Nearly all employers in the state of California must prepare a Workplace Violence Prevention Plan (“WVPP” or “Plan”) by July 1, 2024 and Cal/OSHA just published the highly anticipated model Workplace Violence Prevention Plan as well as an employer fact sheet.  The model Workplace Violence Prevention Plan published by Cal/OSHA includes all the required information necessary for compliance but it should be tailored and customized to fit the needs of your specific industry and workplace.  The model Plan is intended to” help employers develop a separate, stand-alone Plan. It was written for a broad spectrum of employers, and it may not match your establishment’s exact needs. However, it provides the essential framework to identify, evaluate, and control workplace violence hazards.”  Here’s what you need to know.

Covered Employers

California Senate Bill 553 (SB 553), which was signed into law on September 30, 2023 amended Labor Code section 6401.7 to require employers to develop and implement a WVPP in accordance with newly codified Labor Code section 6401.9, which sets out the requirements for the Plan. The requirement for a WVPP applies to all employers and employees in California except: employers already covered by Cal/OSHA’s Violence Prevention in Health Care standard, employees who telework from a location of their choosing that’s outside the control of the employer, locations not open to the public where fewer than 10 employees work at a given time, and Department of Corrections and Rehabilitation and law enforcement agencies.

Definition of “Workplace Violence”

SB 553 broadly defines “workplace violence” as “any act of violence or threat of violence that occurs in a place of employment.” The definition includes, for example, verbal and written threats of violence and incidents involving the use of a firearm or other dangerous weapon (including the use of common objects as weapons), regardless of whether an employee sustains an injury. “Threat of violence” means any verbal or written statement, including, but not limited to, texts, electronic messages, social media messages, or other online posts, or any behavioral or physical conduct, that conveys an intent, or that is reasonably perceived to convey an intent, to cause physical harm or to place someone in fear of physical harm, and that serves no legitimate purpose. This means there is no “reasonable person” test and the definition is subjective.  A comment that seems harmless to some might be considered workplace violence based on another employee’s perception.  SB 553 excludes, however, lawful acts of self-defense or defense of others.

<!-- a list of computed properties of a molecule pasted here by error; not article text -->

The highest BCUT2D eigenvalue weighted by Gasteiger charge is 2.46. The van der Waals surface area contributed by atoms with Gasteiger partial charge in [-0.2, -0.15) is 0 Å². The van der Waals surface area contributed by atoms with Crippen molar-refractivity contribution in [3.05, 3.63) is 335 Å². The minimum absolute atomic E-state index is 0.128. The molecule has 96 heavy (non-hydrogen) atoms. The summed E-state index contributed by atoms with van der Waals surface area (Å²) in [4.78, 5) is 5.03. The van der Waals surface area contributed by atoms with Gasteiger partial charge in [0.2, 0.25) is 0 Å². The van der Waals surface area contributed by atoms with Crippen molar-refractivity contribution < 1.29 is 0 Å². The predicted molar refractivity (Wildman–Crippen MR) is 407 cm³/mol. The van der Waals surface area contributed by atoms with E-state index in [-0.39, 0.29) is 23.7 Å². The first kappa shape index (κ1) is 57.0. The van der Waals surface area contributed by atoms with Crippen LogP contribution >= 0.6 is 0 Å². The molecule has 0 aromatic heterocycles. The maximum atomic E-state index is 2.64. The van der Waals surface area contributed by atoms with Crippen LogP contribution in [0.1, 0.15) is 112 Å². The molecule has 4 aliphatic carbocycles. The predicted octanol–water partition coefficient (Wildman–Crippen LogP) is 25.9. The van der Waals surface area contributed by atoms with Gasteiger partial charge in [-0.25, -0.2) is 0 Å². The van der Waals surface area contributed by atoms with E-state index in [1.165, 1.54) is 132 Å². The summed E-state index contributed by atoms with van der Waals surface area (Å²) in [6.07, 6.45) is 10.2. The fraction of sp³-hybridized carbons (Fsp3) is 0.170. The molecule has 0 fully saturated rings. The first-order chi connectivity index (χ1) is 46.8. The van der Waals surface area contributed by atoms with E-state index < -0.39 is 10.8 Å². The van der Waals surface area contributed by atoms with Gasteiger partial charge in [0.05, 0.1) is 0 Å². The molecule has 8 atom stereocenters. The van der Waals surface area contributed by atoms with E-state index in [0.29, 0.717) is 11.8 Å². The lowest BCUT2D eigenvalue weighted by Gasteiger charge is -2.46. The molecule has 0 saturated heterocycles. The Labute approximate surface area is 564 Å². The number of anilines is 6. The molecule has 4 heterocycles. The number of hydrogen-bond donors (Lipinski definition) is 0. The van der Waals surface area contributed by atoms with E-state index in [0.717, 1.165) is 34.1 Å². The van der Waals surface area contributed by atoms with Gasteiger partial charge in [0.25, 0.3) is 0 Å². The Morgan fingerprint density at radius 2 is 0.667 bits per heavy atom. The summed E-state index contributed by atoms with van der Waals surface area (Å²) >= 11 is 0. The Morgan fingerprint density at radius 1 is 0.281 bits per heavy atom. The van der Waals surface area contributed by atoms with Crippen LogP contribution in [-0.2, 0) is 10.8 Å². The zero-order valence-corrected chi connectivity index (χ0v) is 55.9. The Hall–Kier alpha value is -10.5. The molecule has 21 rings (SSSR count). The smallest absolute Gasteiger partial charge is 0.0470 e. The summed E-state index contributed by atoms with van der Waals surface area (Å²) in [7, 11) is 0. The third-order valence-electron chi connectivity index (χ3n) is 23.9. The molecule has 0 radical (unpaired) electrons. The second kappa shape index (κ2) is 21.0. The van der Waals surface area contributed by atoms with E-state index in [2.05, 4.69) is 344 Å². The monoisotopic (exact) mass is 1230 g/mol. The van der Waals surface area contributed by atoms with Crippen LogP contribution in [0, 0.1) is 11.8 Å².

The law defines four specific types of workplace violence:

  • Type 1 violence: Workplace violence committed by a person who has no legitimate business at the worksite, including violent acts by anyone who enters the workplace or approaches workers with the intent to commit a crime.
  • Type 2 violence: Workplace violence directed at employees by customers, clients, patients, students, inmates or visitors.
  • Type 3 violence: Workplace violence against an employee by a present or former employee, supervisor, or manager.
  • Type 4 violence: Violence committed in the workplace by a person who does not work there but has or is known to have had a personal relationship with an employee.

Plan Requirements

The Plan must be in writing and easily accessible to all employees. It can be a stand-alone living document or a section within an existing injury and illness prevention plan (IIPP). The employer can designate a WVPP administrator responsible for implementing the provisions of the Plan. However, if there are multiple people responsible for the Plan, clearly describe their roles. The Plan must include:

  • The names of persons responsible for its implementation. Note that all managers and supervisors are responsible for implementing and maintaining the WVPP in their work areas and for answering employee questions about the WVPP.
  • Effective procedures for employee involvement in developing and implementing the Plan. Guidance from Cal/OSHA suggests that management have monthly safety meetings with employees and their representatives to discuss identification of workplace violence related concerns/hazards, evaluate those hazards and/or concerns, and how to correct them. These meetings could involve brainstorming sessions, discussions of recent incidents, and reviews of safety procedures.
  • Methods to coordinate implementation of the WVPP with other employers, when applicable.
  • Procedures for employers to handle and respond to reports of workplace violence while ensuring no retaliation against the reporting employee.
  • Procedures to ensure compliance from employees, including supervisors.
  • Procedures to communicate with employees regarding workplace violence matters i.e., how to report violent incidents, threats or concerns and how they will be investigated.